the automatic gauze of your memories

It’s always kind of funny trying to remember events that are just long enough past so that the order in which they occurred, the days in which they took place and even that which happened itself becomes slightly blurred and confused, but I feel the need to try and make some record of them regardless.

On Friday the fifteenth, I was invited out to a poker game amongst a bunch of degenerate gamblers including the likes of Alex and Glen out in the desolate plains of somewhere North of Perth. Having grown up in a house with more board games than really makes any sense, and once having a Nanna who (along with letting me watch my first Indy Jones flick while my parents were away) was only too keen to help teach her grandsons every game involving a deck of cards that was known to man, I had the subtle advantage of knowing which hand beats another, quickly made almost completely useless by printouts of said information scattered around the table for those not so understanding. We played some variant called Texas something-or-other, which, much to my relief, did not involve copulating with ones sister in any form. After several hours of play, and calling a bluff that wasn’t really a bluff (I was convinced the guy was trying to buy his way out of the hand. Turns out he just took all my money instead), I was out, and resigned to playing some wacky game on the X-box where I got to play as Henry Rollins and beat the living snot out of a bunch of rappers and Carmen Electra. I can’t say it made any sense, but by gum it was entertaining.

Out of the blue I had also received an invitation from an old high school friend of mine to a kind of reunion-ish get-together in Bunbury the following evening. Having no other plans, and not having seen her for quite some time, I decided I’d haul ass down there to check it out. There was a turn out of probably just under forty, which, for a graduating class of ninety-something students, isn’t half bad. Some of my friends are married, more are engaged, and many of my acquaintances now have offspring. I couldn’t say what was the most disturbing of the developments, but none of them were particularly surprising. One thing I noticed though, stepping back from myself, was how absolutely cynical and dark all of my conversation sounds when I’m outside of my normal social and cultural groups. While most of my token self-deprecating quips and other anecdotes generally went down as well as usual, I also got a reasonable number of looks of shock and disbelief which seemed to be in surprise at the nature of the things that were coming out of my mouth. I guess you don’t realise how polarised against other folks you’ve become until you really spend some time with them again. Regardless, it was an interesting experience, and I generally found that most everyone that was that way inclined had finished their university or TAFE training, then gone on to take up a job in the relevant field where they found it boring, uninteresting or bordering on unbearably parasitic on their outside life. Not that there is necessarily anything wrong with that, in fact, I was kind of expecting it. The thing that irked me was that none of them seemed interested in changing their circumstance. They’re just planning on sticking with it. I guess somebody’s got to be the hard-working backbone of society. There but for the grace of God eh?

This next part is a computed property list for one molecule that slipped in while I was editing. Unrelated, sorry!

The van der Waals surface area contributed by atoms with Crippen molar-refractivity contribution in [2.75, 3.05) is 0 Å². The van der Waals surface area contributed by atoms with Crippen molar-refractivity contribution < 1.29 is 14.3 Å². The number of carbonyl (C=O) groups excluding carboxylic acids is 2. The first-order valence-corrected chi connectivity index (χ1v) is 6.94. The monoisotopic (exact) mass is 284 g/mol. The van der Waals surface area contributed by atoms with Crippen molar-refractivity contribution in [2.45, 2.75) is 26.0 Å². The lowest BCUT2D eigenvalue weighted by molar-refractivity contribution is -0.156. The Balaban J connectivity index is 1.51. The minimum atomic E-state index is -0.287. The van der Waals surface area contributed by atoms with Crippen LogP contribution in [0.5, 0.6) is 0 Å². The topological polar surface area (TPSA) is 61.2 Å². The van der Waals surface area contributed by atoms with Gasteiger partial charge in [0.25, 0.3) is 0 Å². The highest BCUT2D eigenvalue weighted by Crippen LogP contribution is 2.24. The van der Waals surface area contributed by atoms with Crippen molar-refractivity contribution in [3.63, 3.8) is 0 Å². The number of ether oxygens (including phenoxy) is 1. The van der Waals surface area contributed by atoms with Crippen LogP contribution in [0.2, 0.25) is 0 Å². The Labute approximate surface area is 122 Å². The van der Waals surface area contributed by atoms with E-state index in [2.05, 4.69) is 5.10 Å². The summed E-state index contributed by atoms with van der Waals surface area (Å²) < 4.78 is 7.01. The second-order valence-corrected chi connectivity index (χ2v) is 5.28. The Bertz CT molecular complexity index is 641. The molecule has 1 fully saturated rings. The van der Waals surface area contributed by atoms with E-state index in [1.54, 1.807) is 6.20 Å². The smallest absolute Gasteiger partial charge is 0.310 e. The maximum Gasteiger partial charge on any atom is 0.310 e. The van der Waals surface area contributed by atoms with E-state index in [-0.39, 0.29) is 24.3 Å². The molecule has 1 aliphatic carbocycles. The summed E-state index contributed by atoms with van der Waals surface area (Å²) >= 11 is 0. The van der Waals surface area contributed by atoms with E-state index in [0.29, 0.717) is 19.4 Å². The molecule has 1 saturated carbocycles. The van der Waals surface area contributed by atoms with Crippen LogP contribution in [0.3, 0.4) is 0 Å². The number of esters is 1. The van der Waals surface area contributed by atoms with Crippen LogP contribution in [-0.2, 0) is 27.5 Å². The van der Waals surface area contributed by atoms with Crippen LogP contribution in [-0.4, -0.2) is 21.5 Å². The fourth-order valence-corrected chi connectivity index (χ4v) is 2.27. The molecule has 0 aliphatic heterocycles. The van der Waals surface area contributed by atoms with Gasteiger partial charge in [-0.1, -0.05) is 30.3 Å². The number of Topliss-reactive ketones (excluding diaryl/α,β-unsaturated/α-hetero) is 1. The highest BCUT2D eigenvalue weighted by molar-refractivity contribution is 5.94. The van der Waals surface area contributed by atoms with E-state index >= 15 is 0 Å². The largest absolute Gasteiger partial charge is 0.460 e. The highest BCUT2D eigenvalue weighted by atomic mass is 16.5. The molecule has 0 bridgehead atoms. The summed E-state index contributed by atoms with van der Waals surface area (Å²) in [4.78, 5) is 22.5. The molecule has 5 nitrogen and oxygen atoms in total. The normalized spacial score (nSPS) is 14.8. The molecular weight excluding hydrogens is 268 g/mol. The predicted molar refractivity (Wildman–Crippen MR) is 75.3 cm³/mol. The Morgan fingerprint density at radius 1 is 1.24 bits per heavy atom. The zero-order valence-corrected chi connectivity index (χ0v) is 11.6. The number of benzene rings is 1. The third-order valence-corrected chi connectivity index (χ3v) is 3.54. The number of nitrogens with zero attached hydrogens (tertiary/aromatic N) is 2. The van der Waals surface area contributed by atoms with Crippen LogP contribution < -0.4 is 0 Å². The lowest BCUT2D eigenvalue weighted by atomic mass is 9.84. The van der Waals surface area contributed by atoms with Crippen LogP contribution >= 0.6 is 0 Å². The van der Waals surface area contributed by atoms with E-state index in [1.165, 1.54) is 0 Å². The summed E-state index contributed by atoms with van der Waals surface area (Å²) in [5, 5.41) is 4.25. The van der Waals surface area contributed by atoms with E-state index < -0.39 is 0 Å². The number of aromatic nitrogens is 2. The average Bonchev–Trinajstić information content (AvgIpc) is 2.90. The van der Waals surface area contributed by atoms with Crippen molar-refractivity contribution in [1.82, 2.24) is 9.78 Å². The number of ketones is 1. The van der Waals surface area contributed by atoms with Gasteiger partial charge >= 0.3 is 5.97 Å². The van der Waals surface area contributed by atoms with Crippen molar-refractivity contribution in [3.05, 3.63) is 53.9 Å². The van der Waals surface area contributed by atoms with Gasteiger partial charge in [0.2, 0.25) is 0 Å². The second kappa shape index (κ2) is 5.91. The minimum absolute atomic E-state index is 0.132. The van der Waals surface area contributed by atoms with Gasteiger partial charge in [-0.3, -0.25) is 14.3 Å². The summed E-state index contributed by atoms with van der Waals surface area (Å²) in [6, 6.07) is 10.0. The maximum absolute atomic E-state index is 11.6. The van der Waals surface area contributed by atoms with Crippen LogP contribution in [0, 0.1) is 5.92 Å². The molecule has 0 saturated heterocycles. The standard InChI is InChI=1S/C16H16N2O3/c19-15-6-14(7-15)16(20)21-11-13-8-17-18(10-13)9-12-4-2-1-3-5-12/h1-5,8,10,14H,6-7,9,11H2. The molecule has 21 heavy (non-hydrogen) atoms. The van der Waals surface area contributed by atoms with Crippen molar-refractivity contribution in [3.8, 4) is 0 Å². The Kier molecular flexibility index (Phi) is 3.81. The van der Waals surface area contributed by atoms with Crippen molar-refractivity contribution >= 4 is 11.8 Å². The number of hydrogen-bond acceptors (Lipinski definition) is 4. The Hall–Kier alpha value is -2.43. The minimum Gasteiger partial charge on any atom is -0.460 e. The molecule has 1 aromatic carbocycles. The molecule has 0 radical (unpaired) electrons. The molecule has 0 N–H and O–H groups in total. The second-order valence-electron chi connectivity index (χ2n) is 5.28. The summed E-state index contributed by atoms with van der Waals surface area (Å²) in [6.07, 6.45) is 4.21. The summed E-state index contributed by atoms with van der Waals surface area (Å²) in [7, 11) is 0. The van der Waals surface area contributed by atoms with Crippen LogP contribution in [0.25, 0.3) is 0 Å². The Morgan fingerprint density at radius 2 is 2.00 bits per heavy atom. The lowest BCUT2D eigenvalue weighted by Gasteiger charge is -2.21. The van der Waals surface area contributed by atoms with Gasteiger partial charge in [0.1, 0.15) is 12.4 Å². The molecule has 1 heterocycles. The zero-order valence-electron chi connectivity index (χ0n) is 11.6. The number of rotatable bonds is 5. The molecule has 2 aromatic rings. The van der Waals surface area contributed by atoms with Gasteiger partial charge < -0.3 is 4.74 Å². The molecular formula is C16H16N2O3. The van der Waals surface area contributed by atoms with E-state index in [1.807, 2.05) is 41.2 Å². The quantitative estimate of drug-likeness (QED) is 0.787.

I spent some time with my folks and my dog while I was down and hung around to watch some football with my Dad on Sunday afternoon. Somewhere in there amongst all the token high school rebellion and torrents of teen angst, I started to like my parents, and it’s nice to spend time with them.

Some things change. Others don’t. Deep, huh?

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